Looking again to case law from the Arkansas Supreme Court, the Court noted that the admission of paying patients did not destroy the tax-exempt status of a hospital. Similarly, it found that a hospital and pharmacy dispensing care and medicine to paying and nonpaying alike did not undermine its tax-exempt status when fees generated from paying patients were devoted solely to help pay for treatment and medicines received by the non-payors. Then Court noted that in none of the prior cases did the Supreme Court require a particular percentage of free medical care. Rather, to “qualify for the exemption, a hospital must be a place open to the public where no one may be refused services on account of inability to pay and where all profits from paying patients are applied to maintaining the hospital and extending and enlarging its charity.”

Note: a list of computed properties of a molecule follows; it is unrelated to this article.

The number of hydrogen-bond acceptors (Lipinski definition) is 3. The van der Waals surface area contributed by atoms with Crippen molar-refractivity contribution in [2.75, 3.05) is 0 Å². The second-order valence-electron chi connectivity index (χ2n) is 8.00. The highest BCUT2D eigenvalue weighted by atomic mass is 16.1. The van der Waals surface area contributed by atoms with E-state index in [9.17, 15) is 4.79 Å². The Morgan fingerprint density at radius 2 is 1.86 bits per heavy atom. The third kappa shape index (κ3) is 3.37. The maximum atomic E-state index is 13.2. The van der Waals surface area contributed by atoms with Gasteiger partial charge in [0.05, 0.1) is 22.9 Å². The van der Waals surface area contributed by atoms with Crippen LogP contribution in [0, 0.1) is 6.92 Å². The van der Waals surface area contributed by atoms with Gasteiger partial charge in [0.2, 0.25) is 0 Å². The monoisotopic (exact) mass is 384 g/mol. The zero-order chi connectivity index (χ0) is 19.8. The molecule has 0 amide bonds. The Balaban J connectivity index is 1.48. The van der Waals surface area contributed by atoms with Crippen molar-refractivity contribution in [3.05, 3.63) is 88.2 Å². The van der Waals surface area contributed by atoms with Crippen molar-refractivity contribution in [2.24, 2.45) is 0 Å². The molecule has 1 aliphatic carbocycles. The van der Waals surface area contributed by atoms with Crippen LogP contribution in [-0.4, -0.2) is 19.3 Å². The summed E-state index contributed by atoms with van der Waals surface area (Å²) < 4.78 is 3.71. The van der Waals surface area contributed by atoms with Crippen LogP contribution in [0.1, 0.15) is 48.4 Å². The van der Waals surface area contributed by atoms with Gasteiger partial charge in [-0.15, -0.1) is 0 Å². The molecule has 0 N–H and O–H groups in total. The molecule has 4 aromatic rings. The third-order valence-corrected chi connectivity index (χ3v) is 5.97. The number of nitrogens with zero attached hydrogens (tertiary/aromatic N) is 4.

The thrust of Hardesty’s argument was that the hospital’s usage of these parcels was for “the pursuit of compensation” and not exclusively for public charity. The Court observed that Hardesty was correct that the property’s use is what determines entitlement to a tax exemption rather than the use of its revenues. Hardesty readily acknowledged that the receipt of money for the activities carried out in the clinics “does not disqualify them from being considered a charity.” The Court found, however, that Hardesty failed to recognize that the parcels in this case were used by the hospital in a manner consistent with those requirements set forth by the Supreme Court in furtherance of the hospital’s charitable mission. Accordingly, the Court held that the circuit court did not clearly err in finding that the hospital proved its entitlement to tax exemption on these seven parcels and affirmed the circuit court’s decision.